Comment and Analysis

In the context of the structure of sub-Saharan African poultry meat demand the fall in ‘dark meat’ prices and the entry of more and more players into the poultry meat export trade is a matter of growing concern. Imports of cheap poultry parts pose major challenges to the commercial prospects of sub-Saharan Africa poultry producers, be they large or small scale producers.

The national poultry sector trade policies set in place in ACP countries have a major bearing on patterns of EU poultry meat exports. EU poultry meat exporters have proved highly responsive to trade policy measures set in place by sub-Saharan African governments. Thus we find Nigeria’s ban on poultry meat imports saw neighbouring Benin emerge as major EU export destination, with the vast majority of these poultry meat exports to Benin then being smuggled into Nigeria.  However the tightening up of border controls by the Nigerian authorities to discourage smuggling across the Benin border has in recent years seen EU poultry meat exports to Benin dip. Between 2014 and 2016 EU poultry meat exports to Benin fell 28.7% with a  further decline of 7% in the first 11 months of 2017 (4).

In contrast the abandonment of efforts to regulate poultry meat imports in Ghana saw imports from the EU increase 35.5% between 2014 and 2016 (having previously fallen 24.4% in 2014 compared to 2013), followed by a massive 78% increase in the first 11 months of 2017.

Just how responsive EU exporters are to the use of trade policy measures is demonstrated by their response to South Africa’s SPS based import restrictions introduced at the end of 2016.  In 2016 South Africa accounted for half of all the poultry meat exported to the top 5 sub-Saharan African destinations. In 2017 as exports to South Africa fell a massive 72% (-199,428 tonnes), EU exporters were able to expand exports to Ghana, Gabon and the DRC by 78%, 66% and 53% (a total of 78, 392 tonnes) in the first 11 months of 2017.  This in part replaced the lost South African export market.

It is against this background that the implementation of EU reciprocal market access commitments under the concluded economic partnership agreements (EPAs) will need to be assessed. While under most EU-sub-Saharan African EPAs, tariff liberalisation for poultry meat is not included in the commitments made; all agreements include commitments to abolishing the use of quantitative restrictions on imports from the EU from the date of entry into force of the agreements. This needs to be seen in a context where across a number of ACP countries quantitative restrictions on imports of poultry meat are maintained in place as part of efforts to promote local poultry sector development.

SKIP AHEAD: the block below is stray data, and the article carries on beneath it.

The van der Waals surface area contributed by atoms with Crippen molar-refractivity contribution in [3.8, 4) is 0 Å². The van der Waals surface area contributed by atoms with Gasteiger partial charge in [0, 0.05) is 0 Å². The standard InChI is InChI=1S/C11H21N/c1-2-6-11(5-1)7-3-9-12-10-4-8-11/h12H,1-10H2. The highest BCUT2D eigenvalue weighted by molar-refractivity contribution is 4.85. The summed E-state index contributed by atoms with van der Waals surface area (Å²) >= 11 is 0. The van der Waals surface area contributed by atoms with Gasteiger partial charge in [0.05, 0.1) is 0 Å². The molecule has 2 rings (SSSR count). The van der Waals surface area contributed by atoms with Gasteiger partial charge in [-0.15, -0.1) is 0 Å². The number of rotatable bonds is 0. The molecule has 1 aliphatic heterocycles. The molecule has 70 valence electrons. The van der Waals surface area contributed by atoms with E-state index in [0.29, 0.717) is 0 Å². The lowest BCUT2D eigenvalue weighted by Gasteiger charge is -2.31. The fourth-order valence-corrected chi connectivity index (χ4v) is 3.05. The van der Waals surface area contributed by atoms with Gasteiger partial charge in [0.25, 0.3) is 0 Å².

The entry into force of these EPA commitments is potentially a source of concern. Speaking at the AVEC poultry industry conference in 2016 Agriculture Commissioner Hogan committed himself to working with the European poultry industry and member states governments in securing the removal of controls on EU poultry meat exports in major African markets.

Against this background the issue of how EPAs are to be interpreted and applied in practice needs to be an issue taken up in the context of the ACP-EU negotiations on a new Post-Cotonou development partnership agreement.  It would appear important that ACP governments secure a commitment from the EU to the flexible and responsible implementation of EPA commitments, in ways which give primacy to national agro-food sector development in ACP countries.  Without such a commitment African governments could see themselves coming under intense pressure to abandon quantitative restrictions on imports in the context of a projected 17.6% expansion in the volume of EU poultry meat exports between 2017 and 2030.

(1), ‘Cautious optimism in global poultry market’, 18 December 2017
(2) USDA, ‘Poland, 2017 annual Poultry and poultry products review’, 7 December 2017
(3) EC, Market Access Data Base,
(4) EC, ‘EU Market  Situation for Poultry Committee for the  Common  Organisation of the Agricultural Markets’, 18 January 2018


Annex 1: Polish Poultry Meat Exports (Tonnes) 2010 and 2016 by Region and Sub-Saharan African Country

2010 2016 % change   2010 2016 % change
West Africa 13,549 43,454 +220.7% Central Africa 5,367 28,052 +422.7%
Benin 10,601 15,601 +47.2% Congo 3,430 15,582 +354.3%
Liberia 357 10,437 +2,823.5% Gabon 824 6,691 +712.0%
Ghana 1,657 9,349 +464.2% DRC 642 4,822 +651.1%
Guinea 72 3,543 +4,820.8% Equat Guinea 401 339 -15.5%
Togo 642 3,291 +412.6% CAR 312 n.a.
Sierra Leone 25 544 +2,176% Angola 70 176 +151.4%
Ivory Coast 147 428 +191.2% Cameroon 130 n.a.
Gambia 88 n.a.
Niger 25 77 +208.0% East Africa 0 190 n.a.
Guinea Bissau 54 n.a. Comoros 130 n.a.
Cape Verde 28 n.a. Mauritius 25 n.a.
Sao Tomé 23 14 -39.1% Tanzania 25 n.a.
Kenya 10 n.a.
Southern Africa 74 5,334 +7,108%
South Africa 24 4,944 +20,500%
Mozambique 25 313 +1,152%
Namibia 25 77 +208%